Feature from Columbia's VOX Magazine • By: Joey Ukrop • Photography: Jeff Robertson/The Associated Press
This article was part of "The Killing State," a special VOX issue dedicated to capital punishment in Missouri. The issue was named "Best Student Magazine" and "Best Non-Fiction Magazine Article" by the Society of Professional Journalists in 2015. More information can be found here.
An oversized cross and a green metal sign mark the border to St. Francois County. Bonne Terre sits a few miles down the line. The name suggests it’s “good earth," but that was back when mining was on the rise and long before the Eastern Reception, Diagnostic and Correctional Center was built in the field across from the Neubrand family farm.
The 19-building complex sprawls across 76 acres on the north side of Highway K, just an hour south of St. Louis. Four of the buildings are allotted for diagnostic and reception use, while another six house inmates at various levels of security. Some 2,900 prisoners live on the grounds. They have a chapel, gym, library, medical unit, electric fence with warnings in multiple languages and an expansive parking lot that features a driveway named No More Victims Lane. For the past decade, the Missouri Department of Corrections’ most serious offenders have been executed in the outskirts of Bonne Terre.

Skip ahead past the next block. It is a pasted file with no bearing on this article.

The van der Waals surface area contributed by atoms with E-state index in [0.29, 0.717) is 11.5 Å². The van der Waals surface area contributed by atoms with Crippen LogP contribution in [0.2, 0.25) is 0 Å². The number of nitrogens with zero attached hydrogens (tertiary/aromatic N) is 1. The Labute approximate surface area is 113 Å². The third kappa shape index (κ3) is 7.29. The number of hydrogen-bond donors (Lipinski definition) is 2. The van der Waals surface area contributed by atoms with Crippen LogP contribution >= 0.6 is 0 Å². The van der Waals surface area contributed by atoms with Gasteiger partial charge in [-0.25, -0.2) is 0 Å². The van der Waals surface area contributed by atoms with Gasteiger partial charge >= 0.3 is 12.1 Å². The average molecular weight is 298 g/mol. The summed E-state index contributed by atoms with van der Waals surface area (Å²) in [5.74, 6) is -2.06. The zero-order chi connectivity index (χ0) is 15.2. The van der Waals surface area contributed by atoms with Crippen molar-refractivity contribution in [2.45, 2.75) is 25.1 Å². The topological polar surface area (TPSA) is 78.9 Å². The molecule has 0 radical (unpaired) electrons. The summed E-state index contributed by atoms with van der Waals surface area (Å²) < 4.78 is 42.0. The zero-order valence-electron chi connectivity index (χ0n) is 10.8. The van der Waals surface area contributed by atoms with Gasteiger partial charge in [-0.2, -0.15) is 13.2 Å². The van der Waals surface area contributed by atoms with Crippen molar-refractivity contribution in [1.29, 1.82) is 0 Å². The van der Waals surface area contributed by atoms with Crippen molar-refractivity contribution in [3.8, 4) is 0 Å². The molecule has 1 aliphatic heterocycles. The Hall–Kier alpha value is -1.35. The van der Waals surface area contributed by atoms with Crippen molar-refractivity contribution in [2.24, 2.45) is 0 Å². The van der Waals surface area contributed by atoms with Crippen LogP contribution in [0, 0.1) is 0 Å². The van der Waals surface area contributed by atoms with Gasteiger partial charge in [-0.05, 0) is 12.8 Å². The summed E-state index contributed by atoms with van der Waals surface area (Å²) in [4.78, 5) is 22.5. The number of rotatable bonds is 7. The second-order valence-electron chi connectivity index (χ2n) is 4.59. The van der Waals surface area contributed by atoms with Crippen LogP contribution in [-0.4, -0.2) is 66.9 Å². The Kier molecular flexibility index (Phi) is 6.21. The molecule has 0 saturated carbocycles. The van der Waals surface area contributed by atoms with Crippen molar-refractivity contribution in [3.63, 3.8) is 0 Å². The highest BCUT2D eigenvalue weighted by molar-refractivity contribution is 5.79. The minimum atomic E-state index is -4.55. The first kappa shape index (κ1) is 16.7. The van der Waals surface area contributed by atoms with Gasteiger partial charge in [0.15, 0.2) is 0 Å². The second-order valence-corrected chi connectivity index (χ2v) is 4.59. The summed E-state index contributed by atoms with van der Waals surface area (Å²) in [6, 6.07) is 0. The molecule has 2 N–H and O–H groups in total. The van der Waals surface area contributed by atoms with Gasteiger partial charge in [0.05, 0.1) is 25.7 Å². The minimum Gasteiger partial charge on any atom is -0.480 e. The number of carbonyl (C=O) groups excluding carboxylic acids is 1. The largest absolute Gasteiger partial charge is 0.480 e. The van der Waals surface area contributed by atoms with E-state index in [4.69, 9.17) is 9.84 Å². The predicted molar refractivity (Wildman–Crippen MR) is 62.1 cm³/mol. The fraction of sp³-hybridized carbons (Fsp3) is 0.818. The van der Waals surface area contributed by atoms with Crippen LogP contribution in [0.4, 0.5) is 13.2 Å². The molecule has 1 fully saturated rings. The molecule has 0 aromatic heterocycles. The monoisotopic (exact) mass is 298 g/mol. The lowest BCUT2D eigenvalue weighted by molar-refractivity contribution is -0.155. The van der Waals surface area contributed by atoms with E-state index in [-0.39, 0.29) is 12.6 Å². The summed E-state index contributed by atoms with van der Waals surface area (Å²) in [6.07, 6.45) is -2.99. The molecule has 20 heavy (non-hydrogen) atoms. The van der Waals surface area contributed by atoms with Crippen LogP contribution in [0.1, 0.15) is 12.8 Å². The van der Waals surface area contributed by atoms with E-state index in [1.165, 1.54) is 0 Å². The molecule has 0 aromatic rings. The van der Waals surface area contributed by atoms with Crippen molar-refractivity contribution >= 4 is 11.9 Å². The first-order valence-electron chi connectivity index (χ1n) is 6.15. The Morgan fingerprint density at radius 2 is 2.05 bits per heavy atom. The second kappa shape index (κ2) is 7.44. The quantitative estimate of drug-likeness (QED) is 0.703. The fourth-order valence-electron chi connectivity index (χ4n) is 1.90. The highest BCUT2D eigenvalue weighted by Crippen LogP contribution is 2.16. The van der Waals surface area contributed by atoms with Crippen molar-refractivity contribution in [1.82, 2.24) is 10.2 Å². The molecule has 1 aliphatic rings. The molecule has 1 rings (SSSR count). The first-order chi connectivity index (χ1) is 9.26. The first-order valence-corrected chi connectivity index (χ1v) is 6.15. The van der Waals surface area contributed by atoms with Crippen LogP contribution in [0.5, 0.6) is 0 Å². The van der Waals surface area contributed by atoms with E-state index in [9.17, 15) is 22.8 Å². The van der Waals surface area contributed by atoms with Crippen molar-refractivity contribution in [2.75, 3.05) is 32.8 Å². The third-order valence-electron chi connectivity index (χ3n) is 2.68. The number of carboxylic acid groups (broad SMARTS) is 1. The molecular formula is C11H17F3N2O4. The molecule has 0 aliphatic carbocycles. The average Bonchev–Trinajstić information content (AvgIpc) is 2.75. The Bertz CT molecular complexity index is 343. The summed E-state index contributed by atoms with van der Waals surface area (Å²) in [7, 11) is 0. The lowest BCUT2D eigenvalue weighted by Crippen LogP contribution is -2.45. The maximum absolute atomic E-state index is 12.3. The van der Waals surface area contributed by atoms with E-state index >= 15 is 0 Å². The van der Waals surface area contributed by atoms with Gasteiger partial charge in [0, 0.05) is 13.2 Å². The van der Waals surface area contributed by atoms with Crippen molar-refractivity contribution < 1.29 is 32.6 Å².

On a Saturday morning, the prison landscape also includes a handful of people waiting in uncomfortable plastic chairs inside one of the sand-colored buildings. A man and a woman in blue uniforms sit behind a long desk while more stare at computers in a control room behind tinted glass. Decoration is limited to word-processed notices and signs telling you what not to do.
Click here to read the story of Bonne Terre and the ERDCC in Vox Magazine